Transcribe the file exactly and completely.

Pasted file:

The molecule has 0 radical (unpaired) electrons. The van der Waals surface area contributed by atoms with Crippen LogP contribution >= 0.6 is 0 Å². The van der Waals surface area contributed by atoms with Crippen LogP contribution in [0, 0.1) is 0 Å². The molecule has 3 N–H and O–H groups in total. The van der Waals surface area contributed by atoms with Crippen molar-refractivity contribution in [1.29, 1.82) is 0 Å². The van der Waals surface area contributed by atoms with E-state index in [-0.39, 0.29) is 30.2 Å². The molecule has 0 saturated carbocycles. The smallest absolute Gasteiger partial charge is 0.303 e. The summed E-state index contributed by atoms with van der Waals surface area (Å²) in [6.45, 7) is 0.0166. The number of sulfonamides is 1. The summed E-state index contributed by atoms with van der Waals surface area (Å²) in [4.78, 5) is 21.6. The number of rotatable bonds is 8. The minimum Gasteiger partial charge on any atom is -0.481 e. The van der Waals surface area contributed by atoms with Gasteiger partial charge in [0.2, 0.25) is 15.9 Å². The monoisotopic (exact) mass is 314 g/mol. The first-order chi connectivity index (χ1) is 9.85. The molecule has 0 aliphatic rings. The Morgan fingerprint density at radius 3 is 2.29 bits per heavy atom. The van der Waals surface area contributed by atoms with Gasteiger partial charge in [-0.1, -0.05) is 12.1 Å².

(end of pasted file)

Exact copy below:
The molecule has 0 radical (unpaired) electrons. The van der Waals surface area contributed by atoms with Crippen LogP contribution >= 0.6 is 0 Å². The van der Waals surface area contributed by atoms with Crippen LogP contribution in [0, 0.1) is 0 Å². The molecule has 3 N–H and O–H groups in total. The van der Waals surface area contributed by atoms with Crippen molar-refractivity contribution in [1.29, 1.82) is 0 Å². The van der Waals surface area contributed by atoms with E-state index in [-0.39, 0.29) is 30.2 Å². The molecule has 0 saturated carbocycles. The smallest absolute Gasteiger partial charge is 0.303 e. The summed E-state index contributed by atoms with van der Waals surface area (Å²) in [6.45, 7) is 0.0166. The number of sulfonamides is 1. The summed E-state index contributed by atoms with van der Waals surface area (Å²) in [4.78, 5) is 21.6. The number of rotatable bonds is 8. The minimum Gasteiger partial charge on any atom is -0.481 e. The van der Waals surface area contributed by atoms with Gasteiger partial charge in [0.2, 0.25) is 15.9 Å². The monoisotopic (exact) mass is 314 g/mol. The first-order chi connectivity index (χ1) is 9.85. The molecule has 0 aliphatic rings. The Morgan fingerprint density at radius 3 is 2.29 bits per heavy atom. The van der Waals surface area contributed by atoms with Gasteiger partial charge in [-0.1, -0.05) is 12.1 Å².